Here’s the problem. The Fed buys one to two billion dollars of mortgages each day. If the Fed stops buying, investors have not shown a willingness to pick up the slack. It might take higher interest rates to clear the market.

Yellen is unlikely to announce this policy change outside a scheduled Fed meeting. However, if she hints that the change is coming soon, markets are likely to lead off with higher rates.

The other things I’m watching this week are the inflation reports Tues and Wed and reaction to Pres Trump. Both could be negative for rates.

As I said last week, the report on wage inflation was comforting, but it’s not the only inflation report. If this week’s reports hint at budding inflation, they’re likely to boost rates.

Rates last week turned higher after Trump announced he’ll reveal his tax plan soon. Equity market loved that and rallied to new highs. That seems to have left less money for bonds causing rates to rise a little. As long as investors are feeling good about the future, I think we’ll continue to see some upward pressure on rates.

Rate update: Jobs report takes pressure off rates

 Interest Rates, Residential Mortgage  Comments Off on Rate update: Jobs report takes pressure off rates
Feb 062017
 

For more information, please contact me at (512) 261-1542 or steve@LoneStarLending.com.

By G. Steven Bray

We have an interesting contrast setting up. As I mentioned last week, I’ve been paying more attention to inflation data recently as inflation is the enemy of low interest rtes. Recent economic data had shown budding signs of inflation, but last week’s jobs report kind of squashed that. Wage inflation was a third of expectations, and the previous month’s elevated number was cut in half.

What does that mean? Wages are the vast majority of business expenses. When wages rise, it puts pressure on retail prices. Wages hardly budged during the economic recovery, which resulted in negligible inflation. Last week’s jobs report suggests that wage growth remains weak, and thus prices are unlikely to shoot higher.

Here’s the contrast. Several members of the Federal Reserve recently stated they see rising inflation, which suggests they’ll be more aggressive about hiking interest rates to slow down the economy. A more aggressive Fed will tend to push mortgage rates up, but if wages aren’t growing, homebuyers won’t be able qualify. Instead of choking inflation, a more aggressive Fed may choke the economy.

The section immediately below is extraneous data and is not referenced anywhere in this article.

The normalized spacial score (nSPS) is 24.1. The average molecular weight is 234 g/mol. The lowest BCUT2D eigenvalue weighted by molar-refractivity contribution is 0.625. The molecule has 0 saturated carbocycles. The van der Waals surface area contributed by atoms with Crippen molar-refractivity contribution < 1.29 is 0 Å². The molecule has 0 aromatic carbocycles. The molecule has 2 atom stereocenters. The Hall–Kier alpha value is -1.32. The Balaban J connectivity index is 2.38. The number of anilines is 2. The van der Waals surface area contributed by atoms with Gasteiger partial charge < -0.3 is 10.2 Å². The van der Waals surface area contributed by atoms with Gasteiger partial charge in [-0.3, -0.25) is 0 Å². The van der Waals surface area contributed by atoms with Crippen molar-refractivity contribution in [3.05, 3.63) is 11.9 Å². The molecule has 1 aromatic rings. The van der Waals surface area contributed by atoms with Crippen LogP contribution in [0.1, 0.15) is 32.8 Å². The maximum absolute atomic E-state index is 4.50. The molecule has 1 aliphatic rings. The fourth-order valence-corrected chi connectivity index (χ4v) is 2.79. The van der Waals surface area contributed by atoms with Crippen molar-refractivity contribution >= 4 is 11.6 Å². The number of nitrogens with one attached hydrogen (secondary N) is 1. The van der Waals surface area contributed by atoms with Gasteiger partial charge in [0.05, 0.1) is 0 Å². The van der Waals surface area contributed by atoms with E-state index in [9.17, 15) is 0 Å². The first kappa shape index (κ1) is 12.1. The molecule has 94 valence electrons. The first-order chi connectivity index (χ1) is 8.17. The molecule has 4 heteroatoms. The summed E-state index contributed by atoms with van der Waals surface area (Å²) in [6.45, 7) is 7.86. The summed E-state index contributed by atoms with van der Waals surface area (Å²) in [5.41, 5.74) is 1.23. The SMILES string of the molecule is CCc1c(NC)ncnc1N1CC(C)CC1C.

Why canceling the FHA rate reduction was the right move

 Loan Programs, Residential Mortgage  Comments Off on Why canceling the FHA rate reduction was the right move
Feb 042017
 

For more information, please contact me at (512) 261-1542 or steve@LoneStarLending.com.

By G. Steven Bray

I’m sure you know by now that the Trump administration cancelled the FHA mortgage insurance rate reduction put forward in the waning days of Obama’s term. This caused moans from most of my housing industry friends, but I think it was the right move.

First, keep in mind that FHA MI provides insurance against defaulted FHA loans. By law, the insurance fund must be at least 2% of the FHA’s loan exposure. The fund last year exceeded the 2% threshold for the first time in many years. Given that economists are predicting a housing slowdown this year, wouldn’t it make more sense to let the fund grow a little before chopping the premium?

Second, I don’t believe the premium reduction would have resulted in many additional homebuyers. Instead, I think it simply would have transferred business from private mortgage insurance companies to FHA. I’ve never seen an honest analysis from HUD to justify its MI rates based on its risk exposure. Moreover, FHA also has up-front MI and never cancels its MI, unlike conventional loan mortgage insurance. If FHA wasn’t just trying to increase its market share, maybe it could have tweaked those characteristics.